Osaka wine bars channelling the city’s ‘kuidaore’ culture

Japanese drinkers are increasingly interested in wine and Osaka's rich food culture makes the city a natural place for a wine scene to thrive. Jim Clarke picks out five of Osaka's best wine bars

Words by Jim Clarke

The restaurant and bar at Wassy’s Dining Souple in Osaka

Within Japan, Osaka is noted for a few things: its baseball team, the Hanshan Tigers; a sense of humour that’s given birth to many of the country’s best-known comedians; and its food culture. ‘Osaka is known as a “kuidaore” town,’ says Noriko Washitani, owner and sommelier at the French restaurant Wassy’s Dining Souple, which roughly translates as a place ‘to eat and drink so extravagantly that you become poor’ or, alternatively, ‘to eat so much delicious food that you fall over.’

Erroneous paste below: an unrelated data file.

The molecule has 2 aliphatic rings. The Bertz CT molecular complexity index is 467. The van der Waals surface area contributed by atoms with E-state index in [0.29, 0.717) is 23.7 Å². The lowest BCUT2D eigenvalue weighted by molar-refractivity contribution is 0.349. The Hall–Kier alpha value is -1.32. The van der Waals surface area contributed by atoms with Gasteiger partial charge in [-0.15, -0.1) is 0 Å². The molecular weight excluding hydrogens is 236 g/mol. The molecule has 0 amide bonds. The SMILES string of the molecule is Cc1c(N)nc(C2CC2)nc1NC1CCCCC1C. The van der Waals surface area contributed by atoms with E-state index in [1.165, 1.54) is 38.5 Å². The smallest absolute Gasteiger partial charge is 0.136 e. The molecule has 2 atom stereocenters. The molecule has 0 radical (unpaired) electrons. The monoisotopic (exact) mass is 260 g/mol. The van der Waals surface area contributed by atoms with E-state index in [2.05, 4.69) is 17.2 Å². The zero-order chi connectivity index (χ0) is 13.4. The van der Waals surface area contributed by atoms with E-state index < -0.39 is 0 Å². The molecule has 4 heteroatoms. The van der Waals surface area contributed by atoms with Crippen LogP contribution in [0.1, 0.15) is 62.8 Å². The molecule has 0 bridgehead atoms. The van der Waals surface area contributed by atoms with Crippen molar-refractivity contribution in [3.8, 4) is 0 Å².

Washitani says the local love for good food runs the gamut from fine dining to street food. Diners enjoy everything from kaiseki (banquet-style) meals at any one of the city’s 94 Michelin-starred restaurants to takoyaki – battered, fried octopus balls, finished with Japanese mayo and bonito flakes – from a vendor on the busy, neon-lit streets of the Dōtonbori district. ‘I think this part of the culture means they also enjoy a wide range of wine,’ Washitani says.

‘There are certainly many places to drink wine,’ says Hiroki Fujitsugu, Academie du Vin Educator and owner of the Conextion Wine Bar. ‘They are mainly concentrated in the Umeda and Namba neighbourhoods,’ making it easy for visitors and locals to explore different establishments in a single evening. A great drinking culture goes hand-in-hand with the wonderful food.

Food and wine upstairs at Wassy’s Dining Souple